From the day the MOD started looking like it might be a thing, when I got my writ, planning my elevation, standing there in front of the crowns being so honored, and now continuing on as a MOD, a few themes have stuck out. The course of history which led to this point, my deep love for fighting and the community formed around it, and my own quest to get here.


Our History

First and foremost, this is the fulfillment of a dream I didn’t dare wish to dream. When I joined the SCA eleven years ago in Atlantia there was still a “fencers are second class citizens” attitude, and Atlantia was one of the better kingdoms. My first post to the Merry Rose may have been me telling a heavy fighter to go fuck himself, though slightly bowdlerized. I chafed when other heavy fighters would talk shit about rapier. I felt shame for my kingdom when my student expressed the same pain five years after I joined. Always I knew whatever we did, we would not be peers.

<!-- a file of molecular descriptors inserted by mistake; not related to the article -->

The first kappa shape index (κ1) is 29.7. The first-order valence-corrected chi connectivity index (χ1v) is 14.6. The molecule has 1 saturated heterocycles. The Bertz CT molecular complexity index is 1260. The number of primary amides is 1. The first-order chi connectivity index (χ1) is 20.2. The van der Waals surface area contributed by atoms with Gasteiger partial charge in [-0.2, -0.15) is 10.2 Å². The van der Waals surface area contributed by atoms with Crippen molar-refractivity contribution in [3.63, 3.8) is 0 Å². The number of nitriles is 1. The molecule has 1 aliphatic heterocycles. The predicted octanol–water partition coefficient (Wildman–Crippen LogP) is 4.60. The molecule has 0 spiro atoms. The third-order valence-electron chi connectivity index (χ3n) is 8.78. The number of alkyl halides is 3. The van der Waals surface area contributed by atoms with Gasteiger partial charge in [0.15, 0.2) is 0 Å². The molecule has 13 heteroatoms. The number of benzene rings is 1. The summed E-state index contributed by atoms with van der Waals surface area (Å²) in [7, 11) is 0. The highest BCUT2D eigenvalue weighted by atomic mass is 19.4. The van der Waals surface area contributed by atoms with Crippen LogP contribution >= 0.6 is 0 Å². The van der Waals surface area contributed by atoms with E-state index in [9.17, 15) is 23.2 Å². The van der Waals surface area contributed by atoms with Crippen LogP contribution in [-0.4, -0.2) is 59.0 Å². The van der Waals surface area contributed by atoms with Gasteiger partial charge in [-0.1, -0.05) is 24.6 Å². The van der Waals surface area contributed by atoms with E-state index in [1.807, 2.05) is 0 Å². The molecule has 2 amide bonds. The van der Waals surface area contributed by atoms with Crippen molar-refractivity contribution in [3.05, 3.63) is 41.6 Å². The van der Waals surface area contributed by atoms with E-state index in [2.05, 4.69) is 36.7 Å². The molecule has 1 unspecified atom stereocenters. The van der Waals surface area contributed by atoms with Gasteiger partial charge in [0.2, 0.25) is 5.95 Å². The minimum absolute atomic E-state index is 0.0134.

Alejandro explained that the White Scarf served “as close to a peerage as we’re going to get” since it was recognized in most kingdoms. Christian told me the story of how he got made a peer, including Prince Val reminding the White Scarves of the uncomfortable truth that they aren’t a peerage.

Time passed and faster than I’d have guessed princes and kings were consistently taking the field with the rapier army at wars. I heard kings say “If you want a job done, find a provost.” And I started to think that things could change. The census came out in 2010, and in 2011 the results came in – the populace of the SCA was in favor of a rapier peerage. The sad fact that most knights weren’t in favor was disappointing, and seemed like an insurmountable hurdle (knights make the rules). The esteem that the Atlantian White Scarves had earned was not universal.